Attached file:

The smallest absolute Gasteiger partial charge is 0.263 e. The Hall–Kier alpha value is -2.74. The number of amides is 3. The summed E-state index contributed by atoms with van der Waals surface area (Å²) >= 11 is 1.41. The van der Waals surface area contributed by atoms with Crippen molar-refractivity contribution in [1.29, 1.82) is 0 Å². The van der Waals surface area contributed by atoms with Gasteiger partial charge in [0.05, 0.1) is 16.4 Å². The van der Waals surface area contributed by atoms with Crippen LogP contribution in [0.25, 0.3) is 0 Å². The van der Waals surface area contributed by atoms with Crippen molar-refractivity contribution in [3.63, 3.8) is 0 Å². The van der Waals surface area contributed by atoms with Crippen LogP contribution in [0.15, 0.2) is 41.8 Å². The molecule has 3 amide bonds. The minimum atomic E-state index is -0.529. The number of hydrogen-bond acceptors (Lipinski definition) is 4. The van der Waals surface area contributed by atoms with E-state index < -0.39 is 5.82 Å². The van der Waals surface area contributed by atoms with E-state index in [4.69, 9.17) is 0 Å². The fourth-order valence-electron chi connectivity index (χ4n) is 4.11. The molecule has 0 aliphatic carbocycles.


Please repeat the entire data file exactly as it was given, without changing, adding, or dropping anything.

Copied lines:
The smallest absolute Gasteiger partial charge is 0.263 e. The Hall–Kier alpha value is -2.74. The number of amides is 3. The summed E-state index contributed by atoms with van der Waals surface area (Å²) >= 11 is 1.41. The van der Waals surface area contributed by atoms with Crippen molar-refractivity contribution in [1.29, 1.82) is 0 Å². The van der Waals surface area contributed by atoms with Gasteiger partial charge in [0.05, 0.1) is 16.4 Å². The van der Waals surface area contributed by atoms with Crippen LogP contribution in [0.25, 0.3) is 0 Å². The van der Waals surface area contributed by atoms with Crippen molar-refractivity contribution in [3.63, 3.8) is 0 Å². The van der Waals surface area contributed by atoms with Crippen LogP contribution in [0.15, 0.2) is 41.8 Å². The molecule has 3 amide bonds. The minimum atomic E-state index is -0.529. The number of hydrogen-bond acceptors (Lipinski definition) is 4. The van der Waals surface area contributed by atoms with E-state index < -0.39 is 5.82 Å². The van der Waals surface area contributed by atoms with E-state index in [4.69, 9.17) is 0 Å². The fourth-order valence-electron chi connectivity index (χ4n) is 4.11. The molecule has 0 aliphatic carbocycles.